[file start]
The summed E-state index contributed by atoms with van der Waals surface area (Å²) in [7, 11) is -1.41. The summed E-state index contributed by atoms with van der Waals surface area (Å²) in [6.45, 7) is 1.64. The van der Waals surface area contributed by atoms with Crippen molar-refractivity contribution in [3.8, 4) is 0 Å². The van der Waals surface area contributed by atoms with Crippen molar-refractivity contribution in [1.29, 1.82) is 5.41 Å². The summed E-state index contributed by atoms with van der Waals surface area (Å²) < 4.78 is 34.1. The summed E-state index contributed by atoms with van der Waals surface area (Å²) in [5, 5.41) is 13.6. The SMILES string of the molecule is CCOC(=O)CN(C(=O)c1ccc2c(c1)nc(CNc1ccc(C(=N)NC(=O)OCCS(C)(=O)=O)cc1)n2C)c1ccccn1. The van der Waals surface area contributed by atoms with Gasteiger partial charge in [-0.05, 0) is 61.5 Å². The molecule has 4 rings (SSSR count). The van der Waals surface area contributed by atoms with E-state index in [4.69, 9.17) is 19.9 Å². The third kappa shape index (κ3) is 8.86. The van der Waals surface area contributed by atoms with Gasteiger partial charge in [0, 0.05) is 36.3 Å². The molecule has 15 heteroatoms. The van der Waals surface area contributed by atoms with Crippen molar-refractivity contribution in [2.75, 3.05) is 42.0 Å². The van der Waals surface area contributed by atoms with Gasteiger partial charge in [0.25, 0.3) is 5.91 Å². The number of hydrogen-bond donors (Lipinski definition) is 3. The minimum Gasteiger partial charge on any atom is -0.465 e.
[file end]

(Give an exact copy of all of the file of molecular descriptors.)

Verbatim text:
The summed E-state index contributed by atoms with van der Waals surface area (Å²) in [7, 11) is -1.41. The summed E-state index contributed by atoms with van der Waals surface area (Å²) in [6.45, 7) is 1.64. The van der Waals surface area contributed by atoms with Crippen molar-refractivity contribution in [3.8, 4) is 0 Å². The van der Waals surface area contributed by atoms with Crippen molar-refractivity contribution in [1.29, 1.82) is 5.41 Å². The summed E-state index contributed by atoms with van der Waals surface area (Å²) < 4.78 is 34.1. The summed E-state index contributed by atoms with van der Waals surface area (Å²) in [5, 5.41) is 13.6. The SMILES string of the molecule is CCOC(=O)CN(C(=O)c1ccc2c(c1)nc(CNc1ccc(C(=N)NC(=O)OCCS(C)(=O)=O)cc1)n2C)c1ccccn1. The van der Waals surface area contributed by atoms with Gasteiger partial charge in [-0.05, 0) is 61.5 Å². The molecule has 4 rings (SSSR count). The van der Waals surface area contributed by atoms with E-state index in [4.69, 9.17) is 19.9 Å². The third kappa shape index (κ3) is 8.86. The van der Waals surface area contributed by atoms with Gasteiger partial charge in [0, 0.05) is 36.3 Å². The molecule has 15 heteroatoms. The van der Waals surface area contributed by atoms with Crippen molar-refractivity contribution in [2.75, 3.05) is 42.0 Å². The van der Waals surface area contributed by atoms with Gasteiger partial charge in [0.25, 0.3) is 5.91 Å². The number of hydrogen-bond donors (Lipinski definition) is 3. The minimum Gasteiger partial charge on any atom is -0.465 e.